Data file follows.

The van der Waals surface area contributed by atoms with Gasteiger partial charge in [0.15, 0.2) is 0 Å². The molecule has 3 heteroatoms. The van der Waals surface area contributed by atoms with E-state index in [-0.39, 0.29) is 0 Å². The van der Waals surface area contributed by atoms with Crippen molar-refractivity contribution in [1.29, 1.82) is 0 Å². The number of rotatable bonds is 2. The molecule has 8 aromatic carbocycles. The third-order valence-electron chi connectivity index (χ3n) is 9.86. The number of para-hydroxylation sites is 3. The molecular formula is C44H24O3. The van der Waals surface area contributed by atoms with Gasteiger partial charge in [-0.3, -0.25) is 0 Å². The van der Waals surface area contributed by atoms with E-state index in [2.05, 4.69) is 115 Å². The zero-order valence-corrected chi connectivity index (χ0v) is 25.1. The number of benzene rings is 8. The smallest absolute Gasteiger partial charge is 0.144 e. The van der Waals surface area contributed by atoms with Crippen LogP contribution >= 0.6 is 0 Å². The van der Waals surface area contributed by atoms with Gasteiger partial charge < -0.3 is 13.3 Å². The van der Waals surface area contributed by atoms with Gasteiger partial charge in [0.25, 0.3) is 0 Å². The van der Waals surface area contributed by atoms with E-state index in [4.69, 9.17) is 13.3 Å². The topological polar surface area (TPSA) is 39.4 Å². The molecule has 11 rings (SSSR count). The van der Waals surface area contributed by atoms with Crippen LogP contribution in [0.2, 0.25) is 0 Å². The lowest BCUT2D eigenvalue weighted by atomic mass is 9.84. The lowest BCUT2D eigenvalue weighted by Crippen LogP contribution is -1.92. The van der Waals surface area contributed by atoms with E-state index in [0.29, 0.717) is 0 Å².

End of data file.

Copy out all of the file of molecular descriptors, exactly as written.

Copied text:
The van der Waals surface area contributed by atoms with Gasteiger partial charge in [0.15, 0.2) is 0 Å². The molecule has 3 heteroatoms. The van der Waals surface area contributed by atoms with E-state index in [-0.39, 0.29) is 0 Å². The van der Waals surface area contributed by atoms with Crippen molar-refractivity contribution in [1.29, 1.82) is 0 Å². The number of rotatable bonds is 2. The molecule has 8 aromatic carbocycles. The third-order valence-electron chi connectivity index (χ3n) is 9.86. The number of para-hydroxylation sites is 3. The molecular formula is C44H24O3. The van der Waals surface area contributed by atoms with Gasteiger partial charge in [-0.3, -0.25) is 0 Å². The van der Waals surface area contributed by atoms with E-state index in [2.05, 4.69) is 115 Å². The zero-order valence-corrected chi connectivity index (χ0v) is 25.1. The number of benzene rings is 8. The smallest absolute Gasteiger partial charge is 0.144 e. The van der Waals surface area contributed by atoms with Crippen LogP contribution >= 0.6 is 0 Å². The van der Waals surface area contributed by atoms with Gasteiger partial charge < -0.3 is 13.3 Å². The van der Waals surface area contributed by atoms with Gasteiger partial charge in [0.25, 0.3) is 0 Å². The van der Waals surface area contributed by atoms with E-state index in [4.69, 9.17) is 13.3 Å². The topological polar surface area (TPSA) is 39.4 Å². The molecule has 11 rings (SSSR count). The van der Waals surface area contributed by atoms with Crippen LogP contribution in [0.2, 0.25) is 0 Å². The lowest BCUT2D eigenvalue weighted by atomic mass is 9.84. The lowest BCUT2D eigenvalue weighted by Crippen LogP contribution is -1.92. The van der Waals surface area contributed by atoms with E-state index in [0.29, 0.717) is 0 Å².